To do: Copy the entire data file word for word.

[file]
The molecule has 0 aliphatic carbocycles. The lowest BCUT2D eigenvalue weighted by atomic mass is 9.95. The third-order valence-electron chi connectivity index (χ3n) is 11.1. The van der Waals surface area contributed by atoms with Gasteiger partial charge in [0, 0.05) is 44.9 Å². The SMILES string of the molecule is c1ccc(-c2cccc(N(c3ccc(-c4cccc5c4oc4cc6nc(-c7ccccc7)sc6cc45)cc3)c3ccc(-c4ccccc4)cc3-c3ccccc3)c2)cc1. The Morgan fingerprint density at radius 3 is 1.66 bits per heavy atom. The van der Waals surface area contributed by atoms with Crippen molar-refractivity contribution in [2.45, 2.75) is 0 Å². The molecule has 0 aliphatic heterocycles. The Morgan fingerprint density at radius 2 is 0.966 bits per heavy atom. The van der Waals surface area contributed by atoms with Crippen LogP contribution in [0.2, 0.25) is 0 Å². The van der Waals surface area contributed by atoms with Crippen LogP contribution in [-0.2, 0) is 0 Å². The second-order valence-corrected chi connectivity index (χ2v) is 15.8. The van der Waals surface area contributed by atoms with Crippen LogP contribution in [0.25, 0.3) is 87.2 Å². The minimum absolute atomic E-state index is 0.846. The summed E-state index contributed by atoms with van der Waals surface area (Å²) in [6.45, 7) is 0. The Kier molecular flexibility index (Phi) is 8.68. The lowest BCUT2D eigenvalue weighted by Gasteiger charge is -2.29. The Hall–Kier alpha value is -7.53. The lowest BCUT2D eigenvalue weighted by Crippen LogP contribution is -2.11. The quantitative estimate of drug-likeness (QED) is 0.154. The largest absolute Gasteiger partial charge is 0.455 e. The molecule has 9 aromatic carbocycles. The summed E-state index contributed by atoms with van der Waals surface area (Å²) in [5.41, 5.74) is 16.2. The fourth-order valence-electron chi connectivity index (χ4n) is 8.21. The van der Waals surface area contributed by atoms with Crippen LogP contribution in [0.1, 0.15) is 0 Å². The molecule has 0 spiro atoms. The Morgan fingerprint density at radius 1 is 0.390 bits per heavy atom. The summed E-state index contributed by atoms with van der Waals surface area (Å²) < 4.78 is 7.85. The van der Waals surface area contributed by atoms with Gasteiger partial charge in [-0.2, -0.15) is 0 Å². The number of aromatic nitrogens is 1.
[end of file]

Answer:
The molecule has 0 aliphatic carbocycles. The lowest BCUT2D eigenvalue weighted by atomic mass is 9.95. The third-order valence-electron chi connectivity index (χ3n) is 11.1. The van der Waals surface area contributed by atoms with Gasteiger partial charge in [0, 0.05) is 44.9 Å². The SMILES string of the molecule is c1ccc(-c2cccc(N(c3ccc(-c4cccc5c4oc4cc6nc(-c7ccccc7)sc6cc45)cc3)c3ccc(-c4ccccc4)cc3-c3ccccc3)c2)cc1. The Morgan fingerprint density at radius 3 is 1.66 bits per heavy atom. The van der Waals surface area contributed by atoms with Crippen molar-refractivity contribution in [2.45, 2.75) is 0 Å². The molecule has 0 aliphatic heterocycles. The Morgan fingerprint density at radius 2 is 0.966 bits per heavy atom. The van der Waals surface area contributed by atoms with Crippen LogP contribution in [0.2, 0.25) is 0 Å². The van der Waals surface area contributed by atoms with Crippen LogP contribution in [-0.2, 0) is 0 Å². The second-order valence-corrected chi connectivity index (χ2v) is 15.8. The van der Waals surface area contributed by atoms with Crippen LogP contribution in [0.25, 0.3) is 87.2 Å². The minimum absolute atomic E-state index is 0.846. The summed E-state index contributed by atoms with van der Waals surface area (Å²) in [6.45, 7) is 0. The Kier molecular flexibility index (Phi) is 8.68. The lowest BCUT2D eigenvalue weighted by Gasteiger charge is -2.29. The Hall–Kier alpha value is -7.53. The lowest BCUT2D eigenvalue weighted by Crippen LogP contribution is -2.11. The quantitative estimate of drug-likeness (QED) is 0.154. The largest absolute Gasteiger partial charge is 0.455 e. The molecule has 9 aromatic carbocycles. The summed E-state index contributed by atoms with van der Waals surface area (Å²) in [5.41, 5.74) is 16.2. The fourth-order valence-electron chi connectivity index (χ4n) is 8.21. The van der Waals surface area contributed by atoms with Crippen LogP contribution in [0.1, 0.15) is 0 Å². The molecule has 0 spiro atoms. The Morgan fingerprint density at radius 1 is 0.390 bits per heavy atom. The summed E-state index contributed by atoms with van der Waals surface area (Å²) < 4.78 is 7.85. The van der Waals surface area contributed by atoms with Gasteiger partial charge in [-0.2, -0.15) is 0 Å². The number of aromatic nitrogens is 1.